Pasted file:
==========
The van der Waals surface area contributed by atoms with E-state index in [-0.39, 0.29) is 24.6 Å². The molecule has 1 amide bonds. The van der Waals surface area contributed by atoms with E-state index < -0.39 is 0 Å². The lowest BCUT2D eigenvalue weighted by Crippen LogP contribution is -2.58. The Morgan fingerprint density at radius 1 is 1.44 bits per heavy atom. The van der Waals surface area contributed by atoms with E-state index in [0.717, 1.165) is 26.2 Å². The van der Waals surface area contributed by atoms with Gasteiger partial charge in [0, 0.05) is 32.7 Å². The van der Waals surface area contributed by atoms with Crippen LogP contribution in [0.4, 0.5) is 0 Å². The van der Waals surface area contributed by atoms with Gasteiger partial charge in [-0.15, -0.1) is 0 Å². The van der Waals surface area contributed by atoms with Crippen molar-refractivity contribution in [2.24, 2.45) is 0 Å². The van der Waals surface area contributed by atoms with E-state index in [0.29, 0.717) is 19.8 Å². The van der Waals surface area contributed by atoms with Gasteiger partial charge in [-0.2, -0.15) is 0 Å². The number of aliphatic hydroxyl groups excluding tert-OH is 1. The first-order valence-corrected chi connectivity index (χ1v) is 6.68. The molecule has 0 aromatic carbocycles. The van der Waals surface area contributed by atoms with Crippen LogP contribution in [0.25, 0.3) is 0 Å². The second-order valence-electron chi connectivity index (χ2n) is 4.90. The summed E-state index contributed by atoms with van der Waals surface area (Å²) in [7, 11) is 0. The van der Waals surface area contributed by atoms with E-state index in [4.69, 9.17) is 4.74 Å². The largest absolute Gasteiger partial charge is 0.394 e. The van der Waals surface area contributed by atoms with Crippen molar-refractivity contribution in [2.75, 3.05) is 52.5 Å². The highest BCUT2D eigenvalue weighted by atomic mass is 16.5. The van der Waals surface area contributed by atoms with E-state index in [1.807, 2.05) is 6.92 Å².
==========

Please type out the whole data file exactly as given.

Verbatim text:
The van der Waals surface area contributed by atoms with E-state index in [-0.39, 0.29) is 24.6 Å². The molecule has 1 amide bonds. The van der Waals surface area contributed by atoms with E-state index < -0.39 is 0 Å². The lowest BCUT2D eigenvalue weighted by Crippen LogP contribution is -2.58. The Morgan fingerprint density at radius 1 is 1.44 bits per heavy atom. The van der Waals surface area contributed by atoms with E-state index in [0.717, 1.165) is 26.2 Å². The van der Waals surface area contributed by atoms with Gasteiger partial charge in [0, 0.05) is 32.7 Å². The van der Waals surface area contributed by atoms with Crippen LogP contribution in [0.4, 0.5) is 0 Å². The van der Waals surface area contributed by atoms with Gasteiger partial charge in [-0.15, -0.1) is 0 Å². The van der Waals surface area contributed by atoms with Crippen molar-refractivity contribution in [2.24, 2.45) is 0 Å². The van der Waals surface area contributed by atoms with E-state index in [0.29, 0.717) is 19.8 Å². The van der Waals surface area contributed by atoms with Gasteiger partial charge in [-0.2, -0.15) is 0 Å². The number of aliphatic hydroxyl groups excluding tert-OH is 1. The first-order valence-corrected chi connectivity index (χ1v) is 6.68. The molecule has 0 aromatic carbocycles. The van der Waals surface area contributed by atoms with Crippen LogP contribution in [0.25, 0.3) is 0 Å². The second-order valence-electron chi connectivity index (χ2n) is 4.90. The summed E-state index contributed by atoms with van der Waals surface area (Å²) in [7, 11) is 0. The van der Waals surface area contributed by atoms with E-state index in [4.69, 9.17) is 4.74 Å². The largest absolute Gasteiger partial charge is 0.394 e. The van der Waals surface area contributed by atoms with Crippen molar-refractivity contribution in [2.75, 3.05) is 52.5 Å². The highest BCUT2D eigenvalue weighted by atomic mass is 16.5. The van der Waals surface area contributed by atoms with E-state index in [1.807, 2.05) is 6.92 Å².